As we continue this examination of missions, it’s important that we investigate the practical aspects of living a missional life. So far we’ve taken stock of God’s leadership in missions. We have surrendered our successes and setbacks at His feet. We’ve set our minds on the expressed will of God and in doing so have prioritized missions involvement in our lives. And finally, we’ve agreed to give God our “yes” in participating, trusting He will guide our efforts. Now we need to take a look at these concepts lived out in real life. How can we give eternal hope to others? What does it look like to say “yes” to God in missions?
The “Incarnational” Witness
What does it mean to be “incarnational?” The dictionary defines “incarnation” in a of couple ways. For our purposes, however, the closest meaning would be “a person showing a trait or typical character to a marked degree.” The term “incarnational witness” describes a lifestyle where a Christian believer acts out their faith so that it affects others. By living as a witness, others will see a difference in your life and feel motivated to change.
John 1:14 demonstrates this perfectly: “and the Word became flesh and dwelt among us.” The truth that Jesus lived among us paints a powerful image of what it means to live a missional life. That being said, within our own faith-averse culture, this term has become synonymous with simply being a kind and generous person. It’s this thinking that must be addressed in order for the true missional witness to be achieved.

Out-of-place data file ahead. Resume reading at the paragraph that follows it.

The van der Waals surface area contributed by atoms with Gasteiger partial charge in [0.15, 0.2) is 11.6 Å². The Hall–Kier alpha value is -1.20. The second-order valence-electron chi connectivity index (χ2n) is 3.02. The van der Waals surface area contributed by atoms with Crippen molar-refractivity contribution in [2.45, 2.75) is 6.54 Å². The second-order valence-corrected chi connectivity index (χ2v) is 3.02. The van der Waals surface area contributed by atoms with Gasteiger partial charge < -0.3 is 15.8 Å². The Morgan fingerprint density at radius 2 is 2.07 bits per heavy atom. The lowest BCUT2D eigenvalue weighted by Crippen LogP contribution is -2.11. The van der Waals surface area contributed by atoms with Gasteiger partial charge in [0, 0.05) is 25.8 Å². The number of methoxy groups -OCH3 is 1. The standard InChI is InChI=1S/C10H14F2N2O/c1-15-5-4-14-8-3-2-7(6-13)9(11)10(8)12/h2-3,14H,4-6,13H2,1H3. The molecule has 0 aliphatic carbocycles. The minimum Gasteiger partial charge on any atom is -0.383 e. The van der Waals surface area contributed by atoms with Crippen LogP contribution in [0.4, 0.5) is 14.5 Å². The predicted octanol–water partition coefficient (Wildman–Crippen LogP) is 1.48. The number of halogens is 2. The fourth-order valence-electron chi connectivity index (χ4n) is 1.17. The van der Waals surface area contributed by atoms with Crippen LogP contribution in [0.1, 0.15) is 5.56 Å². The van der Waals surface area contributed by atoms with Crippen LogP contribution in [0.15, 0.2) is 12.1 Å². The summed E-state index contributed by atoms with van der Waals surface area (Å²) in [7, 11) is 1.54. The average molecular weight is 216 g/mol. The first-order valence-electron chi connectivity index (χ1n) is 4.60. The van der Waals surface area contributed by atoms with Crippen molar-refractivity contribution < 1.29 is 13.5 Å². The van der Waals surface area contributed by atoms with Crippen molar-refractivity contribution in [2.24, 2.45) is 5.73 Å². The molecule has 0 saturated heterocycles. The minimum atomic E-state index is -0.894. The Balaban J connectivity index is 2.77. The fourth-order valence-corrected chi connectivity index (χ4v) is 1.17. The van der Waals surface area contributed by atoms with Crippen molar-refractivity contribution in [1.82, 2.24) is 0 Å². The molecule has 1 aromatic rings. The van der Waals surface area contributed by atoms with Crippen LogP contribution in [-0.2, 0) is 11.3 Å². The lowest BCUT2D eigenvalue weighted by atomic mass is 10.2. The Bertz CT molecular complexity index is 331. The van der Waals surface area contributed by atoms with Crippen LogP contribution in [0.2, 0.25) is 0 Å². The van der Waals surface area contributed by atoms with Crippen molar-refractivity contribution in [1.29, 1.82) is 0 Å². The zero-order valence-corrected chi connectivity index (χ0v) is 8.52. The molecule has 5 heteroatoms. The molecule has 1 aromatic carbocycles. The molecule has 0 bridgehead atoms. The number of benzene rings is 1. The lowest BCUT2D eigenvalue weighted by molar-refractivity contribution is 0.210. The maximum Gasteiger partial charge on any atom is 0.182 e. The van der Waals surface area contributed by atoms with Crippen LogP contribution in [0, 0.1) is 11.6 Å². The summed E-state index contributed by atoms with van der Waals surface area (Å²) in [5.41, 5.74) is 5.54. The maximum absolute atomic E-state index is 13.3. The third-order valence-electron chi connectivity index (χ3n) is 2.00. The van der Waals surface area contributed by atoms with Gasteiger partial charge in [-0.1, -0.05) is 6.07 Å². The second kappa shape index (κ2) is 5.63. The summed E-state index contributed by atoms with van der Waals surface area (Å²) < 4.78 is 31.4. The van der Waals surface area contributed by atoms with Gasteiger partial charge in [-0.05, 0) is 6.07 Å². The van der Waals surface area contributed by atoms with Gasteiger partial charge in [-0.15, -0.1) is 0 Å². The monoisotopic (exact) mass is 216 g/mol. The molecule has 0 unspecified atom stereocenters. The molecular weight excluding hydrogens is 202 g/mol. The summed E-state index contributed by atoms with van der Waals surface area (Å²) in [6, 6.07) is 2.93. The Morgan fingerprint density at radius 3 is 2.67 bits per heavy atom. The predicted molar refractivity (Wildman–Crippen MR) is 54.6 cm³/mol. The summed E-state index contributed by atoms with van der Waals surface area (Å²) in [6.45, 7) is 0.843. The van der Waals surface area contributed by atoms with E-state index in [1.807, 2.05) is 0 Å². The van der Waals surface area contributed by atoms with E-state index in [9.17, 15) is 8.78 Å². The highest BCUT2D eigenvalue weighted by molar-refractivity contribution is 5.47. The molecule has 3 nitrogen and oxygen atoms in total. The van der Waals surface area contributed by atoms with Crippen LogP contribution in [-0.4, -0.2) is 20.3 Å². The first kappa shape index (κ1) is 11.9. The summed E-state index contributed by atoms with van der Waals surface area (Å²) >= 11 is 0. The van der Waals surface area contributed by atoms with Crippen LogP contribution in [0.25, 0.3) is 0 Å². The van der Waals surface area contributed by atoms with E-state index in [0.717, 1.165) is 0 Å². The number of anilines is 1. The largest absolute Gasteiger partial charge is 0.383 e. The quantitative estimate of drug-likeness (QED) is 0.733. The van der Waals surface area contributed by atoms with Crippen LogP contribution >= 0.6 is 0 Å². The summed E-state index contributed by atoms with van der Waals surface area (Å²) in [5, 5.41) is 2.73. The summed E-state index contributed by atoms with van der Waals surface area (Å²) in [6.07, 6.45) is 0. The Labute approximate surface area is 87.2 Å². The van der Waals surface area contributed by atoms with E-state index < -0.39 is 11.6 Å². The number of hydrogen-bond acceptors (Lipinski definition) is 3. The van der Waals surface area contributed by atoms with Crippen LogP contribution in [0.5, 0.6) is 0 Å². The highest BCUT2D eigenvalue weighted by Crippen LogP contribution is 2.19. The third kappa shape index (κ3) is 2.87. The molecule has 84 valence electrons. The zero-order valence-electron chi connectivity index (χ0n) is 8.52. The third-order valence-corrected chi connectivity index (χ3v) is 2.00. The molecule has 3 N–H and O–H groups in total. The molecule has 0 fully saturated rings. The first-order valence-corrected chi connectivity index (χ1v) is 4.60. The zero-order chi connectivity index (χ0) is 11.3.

A Call to Eternal Hope
One of the chief differences between “teaching” and “preaching” is a clear and deliberate call to action. We can consider the merits of missions and a missional life all day long, but the practical side of missions requires more than dialogue. The line between an active missional lifestyle and simply being a “nice person” is very thin and requires but one step to cross it’s threshold.
While it should never be suggested that good deeds ought not to be done apart from any gospel presentation, it is fair to say that these tasks fall short of the definition of “missional.” The “missional” lifestyle is one that calls others to repentance and ultimately to salvation through Christ. Developing this mindset is a critical step in creating a deliberate plan to live a missional life.
But remember that even though Jesus set a high bar in terms of kindness, compassion, generosity, and so many other positive traits, He never stopped short of calling people to respond to the most desperate need in their lives. Obviously we want to address the needs of others, but when we consider the ”missional” life we cannot forget that the greatest need a person has is the restoration of their relationship with the Father. Getting to this stage with a person requires going beyond the “incarnational” witness and to a deliberate call to action that can make all the difference.
At Bright Hope, we demonstrate the love of Jesus in tangible ways, serving the extreme poor regardless of religious background. We desire to give eternal hope to the extreme poor so they will hunger to know Christ and come to salvation.